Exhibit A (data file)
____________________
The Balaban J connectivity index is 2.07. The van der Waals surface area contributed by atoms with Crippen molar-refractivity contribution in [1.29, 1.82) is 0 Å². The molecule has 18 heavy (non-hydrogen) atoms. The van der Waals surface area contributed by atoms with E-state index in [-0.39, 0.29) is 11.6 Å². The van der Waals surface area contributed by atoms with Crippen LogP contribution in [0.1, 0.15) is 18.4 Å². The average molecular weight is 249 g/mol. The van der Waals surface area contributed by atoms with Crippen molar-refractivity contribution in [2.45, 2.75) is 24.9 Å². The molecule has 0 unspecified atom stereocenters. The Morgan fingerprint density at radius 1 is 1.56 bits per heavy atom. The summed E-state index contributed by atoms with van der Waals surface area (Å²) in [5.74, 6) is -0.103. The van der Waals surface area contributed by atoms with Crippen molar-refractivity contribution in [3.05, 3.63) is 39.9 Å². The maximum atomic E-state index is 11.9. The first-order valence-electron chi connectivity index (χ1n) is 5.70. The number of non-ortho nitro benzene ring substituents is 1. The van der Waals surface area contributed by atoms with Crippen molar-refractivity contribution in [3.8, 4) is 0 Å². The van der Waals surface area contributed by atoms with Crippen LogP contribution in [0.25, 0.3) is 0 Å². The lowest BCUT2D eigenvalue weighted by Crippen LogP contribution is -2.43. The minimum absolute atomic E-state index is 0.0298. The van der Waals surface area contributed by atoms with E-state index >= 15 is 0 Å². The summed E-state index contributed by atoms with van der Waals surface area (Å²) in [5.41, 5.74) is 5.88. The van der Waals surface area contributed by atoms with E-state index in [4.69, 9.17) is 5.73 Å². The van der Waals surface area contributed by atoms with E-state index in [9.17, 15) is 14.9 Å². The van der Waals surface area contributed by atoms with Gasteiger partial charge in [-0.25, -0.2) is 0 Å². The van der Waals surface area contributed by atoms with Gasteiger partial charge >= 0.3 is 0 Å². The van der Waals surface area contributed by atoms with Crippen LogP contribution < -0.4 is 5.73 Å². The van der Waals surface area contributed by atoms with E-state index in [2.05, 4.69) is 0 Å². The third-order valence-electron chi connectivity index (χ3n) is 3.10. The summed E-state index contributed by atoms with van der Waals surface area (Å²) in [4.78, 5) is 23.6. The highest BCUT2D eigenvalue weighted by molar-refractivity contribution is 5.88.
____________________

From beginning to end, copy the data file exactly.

The Balaban J connectivity index is 2.07. The van der Waals surface area contributed by atoms with Crippen molar-refractivity contribution in [1.29, 1.82) is 0 Å². The molecule has 18 heavy (non-hydrogen) atoms. The van der Waals surface area contributed by atoms with E-state index in [-0.39, 0.29) is 11.6 Å². The van der Waals surface area contributed by atoms with Crippen LogP contribution in [0.1, 0.15) is 18.4 Å². The average molecular weight is 249 g/mol. The van der Waals surface area contributed by atoms with Crippen molar-refractivity contribution in [2.45, 2.75) is 24.9 Å². The molecule has 0 unspecified atom stereocenters. The Morgan fingerprint density at radius 1 is 1.56 bits per heavy atom. The summed E-state index contributed by atoms with van der Waals surface area (Å²) in [5.74, 6) is -0.103. The van der Waals surface area contributed by atoms with Crippen molar-refractivity contribution in [3.05, 3.63) is 39.9 Å². The maximum atomic E-state index is 11.9. The first-order valence-electron chi connectivity index (χ1n) is 5.70. The number of non-ortho nitro benzene ring substituents is 1. The van der Waals surface area contributed by atoms with Crippen molar-refractivity contribution in [3.8, 4) is 0 Å². The van der Waals surface area contributed by atoms with Crippen LogP contribution in [0.25, 0.3) is 0 Å². The lowest BCUT2D eigenvalue weighted by Crippen LogP contribution is -2.43. The minimum absolute atomic E-state index is 0.0298. The van der Waals surface area contributed by atoms with E-state index >= 15 is 0 Å². The summed E-state index contributed by atoms with van der Waals surface area (Å²) in [5.41, 5.74) is 5.88. The van der Waals surface area contributed by atoms with E-state index in [4.69, 9.17) is 5.73 Å². The van der Waals surface area contributed by atoms with E-state index in [9.17, 15) is 14.9 Å². The van der Waals surface area contributed by atoms with Gasteiger partial charge in [-0.25, -0.2) is 0 Å². The van der Waals surface area contributed by atoms with Gasteiger partial charge >= 0.3 is 0 Å². The van der Waals surface area contributed by atoms with Crippen LogP contribution < -0.4 is 5.73 Å². The van der Waals surface area contributed by atoms with E-state index in [2.05, 4.69) is 0 Å². The third-order valence-electron chi connectivity index (χ3n) is 3.10. The summed E-state index contributed by atoms with van der Waals surface area (Å²) in [4.78, 5) is 23.6. The highest BCUT2D eigenvalue weighted by molar-refractivity contribution is 5.88.